Congressman David Valadao’s newest attack ad against Democratic challenger Emilio Huerta paints him as a chainsaw-wielding madman who used intimidation to try to take a woman’s land and water well.
The problem: several of the ad’s claims are false, according to Kern County Superior Court records.
The ad, titled “Dangerous,” starts with Valadao’s voice saying, “I approved this message” and then slides in a reference to a Huerta land deal in Fresno County that Valadao has criticized in earlier spots.
Then it moves into Chainsaw Massacre territory.
“Huerta sued a woman to get her land and water wells,” the female narrator states. “She was harassed and even threatened with a buzzsaw.”
The property battle referenced took place in 2007 and 2008 in Keene, where the United Farm Workers’ headquarters, La Paz, is located.
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Huerta said he was an officer of Stonybrook Corp., the entity that managed the La Paz property for the UFW and its related entities.
The property had a water well that the neighbors wanted, Huerta said. The situation got nasty, he said, and ended up in Kern County Superior Court in July 2007.
A year later, on July 22, 2008, the court ruled that while there had been an error in recording the transfer of the property from the UFW to Stonybrook, the disputed property belonged to Stonybrook.
According to court records, Valadao’s ad is factually inaccurate. You can’t sue someone to get “her land and water wells” if she does not own the land or water wells.
The Californian asked Valadao’s campaign to address the issue of the ownership of the property.
“The fact is a woman filed a restraining order against Emilio Huerta because she felt threatened and frightened,” responded Valadao spokesman Cole Rojewski. “While legal disputes and mediation are common, threatening a woman with physical violence is never appropriate.”
And that brings us to the bit about the chainsaw.
According to Kern County Superior Court records provided by the Huerta campaign, there is no proof Haas was ever threatened. The claim was dismissed. And Haas clearly stated in court documents that Huerta wasn’t there when the harassment allegedly happened.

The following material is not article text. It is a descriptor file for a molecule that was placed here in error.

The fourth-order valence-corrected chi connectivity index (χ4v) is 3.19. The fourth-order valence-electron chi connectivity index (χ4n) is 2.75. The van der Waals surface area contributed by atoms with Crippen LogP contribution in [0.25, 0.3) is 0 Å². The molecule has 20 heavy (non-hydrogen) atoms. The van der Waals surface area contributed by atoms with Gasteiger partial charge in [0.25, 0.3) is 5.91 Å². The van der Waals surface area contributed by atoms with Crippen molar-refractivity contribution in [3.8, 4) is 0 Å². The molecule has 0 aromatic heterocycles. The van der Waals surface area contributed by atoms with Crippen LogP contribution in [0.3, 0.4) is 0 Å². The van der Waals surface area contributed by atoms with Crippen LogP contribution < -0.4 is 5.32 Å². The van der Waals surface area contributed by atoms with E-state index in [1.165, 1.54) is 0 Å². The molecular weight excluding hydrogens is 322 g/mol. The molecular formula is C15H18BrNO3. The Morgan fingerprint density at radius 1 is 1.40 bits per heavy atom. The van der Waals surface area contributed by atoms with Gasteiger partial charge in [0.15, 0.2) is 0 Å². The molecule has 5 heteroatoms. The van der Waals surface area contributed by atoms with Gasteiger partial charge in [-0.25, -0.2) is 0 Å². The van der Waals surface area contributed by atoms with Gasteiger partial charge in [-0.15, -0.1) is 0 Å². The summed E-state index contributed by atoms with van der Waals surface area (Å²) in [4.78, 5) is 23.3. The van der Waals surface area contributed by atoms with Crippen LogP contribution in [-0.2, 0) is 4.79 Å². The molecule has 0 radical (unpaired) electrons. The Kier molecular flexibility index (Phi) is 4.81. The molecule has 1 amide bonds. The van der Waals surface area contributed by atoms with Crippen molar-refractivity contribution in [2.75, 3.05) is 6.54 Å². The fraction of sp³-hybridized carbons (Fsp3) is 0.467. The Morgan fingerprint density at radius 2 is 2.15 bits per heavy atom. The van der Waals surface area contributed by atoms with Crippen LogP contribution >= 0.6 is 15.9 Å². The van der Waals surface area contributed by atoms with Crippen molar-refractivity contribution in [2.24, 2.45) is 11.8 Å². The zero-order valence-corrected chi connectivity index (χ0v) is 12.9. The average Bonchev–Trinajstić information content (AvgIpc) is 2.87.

According to the Oct. 29, 2008, “Request for Orders to Stop Harassment” Haas filed with the court against Huerta, a six-person team of Stonybrook staff led by the corporation’s project manager Rudy Delgado shoved her and threatened her with sticks and a “buzzsaw” on Oct. 12, 2008.
Haas claimed the crew threatened her at Huerta’s direction. But he wasn’t there.
Huerta said the crew never threatened her, and neither did he.
“I never walked around with a chainsaw or sticks or stones and threatened people,” Huerta said.
Huerta said the crew was on the property, which is a natural watershed, doing an annual clean-up of brush that grows thick in the area.
“They were using chainsaws to clean up brush and debris,” Huerta said.
The court never approved Haas’ request for a preliminary restraining order.
Meanwhile, the House Majority PAC, a Democratic campaign cash powerhouse, has launched another independent ad in support of Huerta’s bid for the 21st District seat.
It resurrects a claim from a Democratic-leaning watchdog group that named Valadao one of the “most corrupt” people in Congress.
The claim is based on the fact Valadao, in June 2013, offered an amendment to the Fiscal Year 2014 Transportation, Housing and Urban Development appropriations bill that would have defunded the California high-speed rail project in the 21st District — potentially removing impacts the project would have on nearly $1.8 million in property owned by him, his family and their dairy business.
But Valadao, despite detailed facts reported by The Fresno Bee, was cleared of any corruption by a bipartisan House ethics committee – the Office of Congressional Ethics.